Partisan Cycles in Offshore Outsourcing: Evidence from U.S. Imports
29 Pages Posted: 3 Oct 2016
Date Written: November 2016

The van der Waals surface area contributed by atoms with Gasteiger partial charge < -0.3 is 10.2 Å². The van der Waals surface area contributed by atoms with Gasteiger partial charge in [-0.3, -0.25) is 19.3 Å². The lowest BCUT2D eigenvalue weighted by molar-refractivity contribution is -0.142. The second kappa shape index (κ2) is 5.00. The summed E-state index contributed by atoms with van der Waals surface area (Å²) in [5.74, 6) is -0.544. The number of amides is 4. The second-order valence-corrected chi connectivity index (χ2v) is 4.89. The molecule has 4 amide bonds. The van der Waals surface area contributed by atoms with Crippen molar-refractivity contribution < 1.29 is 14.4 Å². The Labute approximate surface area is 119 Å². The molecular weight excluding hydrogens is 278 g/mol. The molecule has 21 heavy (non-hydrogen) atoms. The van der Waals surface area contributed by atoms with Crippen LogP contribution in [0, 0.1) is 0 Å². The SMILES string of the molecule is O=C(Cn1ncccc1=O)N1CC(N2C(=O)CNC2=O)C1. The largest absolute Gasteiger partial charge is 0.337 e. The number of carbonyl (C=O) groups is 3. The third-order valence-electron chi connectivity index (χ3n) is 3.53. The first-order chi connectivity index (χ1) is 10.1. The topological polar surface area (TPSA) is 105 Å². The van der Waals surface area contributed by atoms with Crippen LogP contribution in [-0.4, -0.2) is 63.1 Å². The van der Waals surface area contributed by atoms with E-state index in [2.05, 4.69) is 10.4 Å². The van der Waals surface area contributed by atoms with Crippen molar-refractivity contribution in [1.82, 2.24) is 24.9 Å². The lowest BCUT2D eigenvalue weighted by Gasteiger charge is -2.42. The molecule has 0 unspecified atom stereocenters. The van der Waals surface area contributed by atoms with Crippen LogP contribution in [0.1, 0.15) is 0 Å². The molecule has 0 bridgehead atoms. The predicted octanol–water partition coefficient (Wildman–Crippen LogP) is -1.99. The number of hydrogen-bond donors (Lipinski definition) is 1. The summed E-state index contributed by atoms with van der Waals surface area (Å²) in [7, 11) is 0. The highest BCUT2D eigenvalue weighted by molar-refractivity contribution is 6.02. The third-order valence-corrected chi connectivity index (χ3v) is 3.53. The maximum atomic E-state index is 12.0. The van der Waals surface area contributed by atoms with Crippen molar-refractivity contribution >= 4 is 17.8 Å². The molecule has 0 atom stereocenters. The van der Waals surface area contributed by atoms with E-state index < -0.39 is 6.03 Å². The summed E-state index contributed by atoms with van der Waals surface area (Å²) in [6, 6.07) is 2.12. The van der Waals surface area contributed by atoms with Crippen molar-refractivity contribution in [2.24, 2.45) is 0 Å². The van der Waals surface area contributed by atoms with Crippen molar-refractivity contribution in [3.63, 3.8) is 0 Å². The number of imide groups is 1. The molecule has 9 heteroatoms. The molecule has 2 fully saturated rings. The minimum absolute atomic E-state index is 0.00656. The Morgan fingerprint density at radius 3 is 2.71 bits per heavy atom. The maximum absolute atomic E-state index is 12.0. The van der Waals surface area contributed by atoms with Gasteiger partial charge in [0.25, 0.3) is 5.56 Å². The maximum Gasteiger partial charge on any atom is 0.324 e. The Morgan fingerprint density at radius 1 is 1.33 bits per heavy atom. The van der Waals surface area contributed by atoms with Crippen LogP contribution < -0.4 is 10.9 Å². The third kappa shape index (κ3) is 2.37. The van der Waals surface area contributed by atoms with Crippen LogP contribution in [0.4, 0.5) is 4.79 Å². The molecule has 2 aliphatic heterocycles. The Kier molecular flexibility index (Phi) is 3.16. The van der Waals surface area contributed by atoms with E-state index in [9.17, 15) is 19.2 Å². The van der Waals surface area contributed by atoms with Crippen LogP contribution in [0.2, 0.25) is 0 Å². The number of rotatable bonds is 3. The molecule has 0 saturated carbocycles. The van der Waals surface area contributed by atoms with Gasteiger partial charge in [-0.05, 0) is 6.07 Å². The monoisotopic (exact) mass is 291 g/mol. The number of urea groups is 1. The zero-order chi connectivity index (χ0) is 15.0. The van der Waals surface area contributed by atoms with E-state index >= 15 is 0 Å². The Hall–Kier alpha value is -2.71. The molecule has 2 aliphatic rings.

The wage and employment effects of offshoring roil politics in the United States and around the world. Firms that offshore either outsource their activities to unaffiliated businesses, or internalize production by establishing subsidiaries from which they import intrafirm. We argue that the political environment in trade partner countries influences U.S. offshoring patterns in ways that have been ignored in the extant literature. Drawing on the political business cycle literature, we expect higher production costs and lower profits for firms in capital (labor) intensive sectors when the Left (Right) is in power. These partisan cycles, in turn, shape the sectoral composition of exports from the partner to the United States, and the degree to which trade is conducted intrafirm. Under a Left‐ (Right‐) leaning government in a partner country, U.S. intrafirm imports of capital‐ (labor‐) goods increase relative to total imports in these industries. Examining highly disaggregated U.S. import data, we find strong support for our argument. Our results indicate that the effect of partisan governments on offshore outsourcing depends on factor intensities of production, which vary across industries. The degree of internalization in global sourcing is shaped in part by the distributional objectives of partisan governments, and not by economic factors alone.
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